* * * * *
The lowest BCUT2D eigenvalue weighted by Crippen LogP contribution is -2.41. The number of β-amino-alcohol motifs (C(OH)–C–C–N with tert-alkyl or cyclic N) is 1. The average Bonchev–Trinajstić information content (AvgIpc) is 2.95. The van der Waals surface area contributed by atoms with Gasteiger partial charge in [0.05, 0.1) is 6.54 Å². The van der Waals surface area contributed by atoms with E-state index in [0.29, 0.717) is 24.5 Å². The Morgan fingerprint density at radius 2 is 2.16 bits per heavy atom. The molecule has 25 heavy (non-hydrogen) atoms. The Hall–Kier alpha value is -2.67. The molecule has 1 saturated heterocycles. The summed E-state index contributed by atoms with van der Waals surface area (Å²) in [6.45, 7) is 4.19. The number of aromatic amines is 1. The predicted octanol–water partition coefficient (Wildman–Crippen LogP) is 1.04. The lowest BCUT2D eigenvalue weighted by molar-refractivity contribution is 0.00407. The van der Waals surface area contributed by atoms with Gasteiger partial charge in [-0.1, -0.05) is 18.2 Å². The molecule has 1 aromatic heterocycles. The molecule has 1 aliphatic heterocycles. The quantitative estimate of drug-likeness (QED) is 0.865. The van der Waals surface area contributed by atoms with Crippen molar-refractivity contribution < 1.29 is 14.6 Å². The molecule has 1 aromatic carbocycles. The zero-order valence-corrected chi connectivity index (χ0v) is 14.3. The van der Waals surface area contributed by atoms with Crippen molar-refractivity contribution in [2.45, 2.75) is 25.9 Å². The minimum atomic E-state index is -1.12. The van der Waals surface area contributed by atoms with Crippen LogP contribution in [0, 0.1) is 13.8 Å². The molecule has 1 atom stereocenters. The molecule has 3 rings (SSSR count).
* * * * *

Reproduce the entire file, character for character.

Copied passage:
The lowest BCUT2D eigenvalue weighted by Crippen LogP contribution is -2.41. The number of β-amino-alcohol motifs (C(OH)–C–C–N with tert-alkyl or cyclic N) is 1. The average Bonchev–Trinajstić information content (AvgIpc) is 2.95. The van der Waals surface area contributed by atoms with Gasteiger partial charge in [0.05, 0.1) is 6.54 Å². The van der Waals surface area contributed by atoms with E-state index in [0.29, 0.717) is 24.5 Å². The Morgan fingerprint density at radius 2 is 2.16 bits per heavy atom. The molecule has 25 heavy (non-hydrogen) atoms. The Hall–Kier alpha value is -2.67. The molecule has 1 saturated heterocycles. The summed E-state index contributed by atoms with van der Waals surface area (Å²) in [6.45, 7) is 4.19. The number of aromatic amines is 1. The predicted octanol–water partition coefficient (Wildman–Crippen LogP) is 1.04. The lowest BCUT2D eigenvalue weighted by molar-refractivity contribution is 0.00407. The van der Waals surface area contributed by atoms with Gasteiger partial charge in [-0.1, -0.05) is 18.2 Å². The molecule has 1 aromatic heterocycles. The molecule has 1 aliphatic heterocycles. The quantitative estimate of drug-likeness (QED) is 0.865. The van der Waals surface area contributed by atoms with Crippen molar-refractivity contribution < 1.29 is 14.6 Å². The molecule has 1 aromatic carbocycles. The zero-order valence-corrected chi connectivity index (χ0v) is 14.3. The van der Waals surface area contributed by atoms with Crippen molar-refractivity contribution in [2.45, 2.75) is 25.9 Å². The minimum atomic E-state index is -1.12. The van der Waals surface area contributed by atoms with Crippen LogP contribution in [0, 0.1) is 13.8 Å². The molecule has 1 atom stereocenters. The molecule has 3 rings (SSSR count).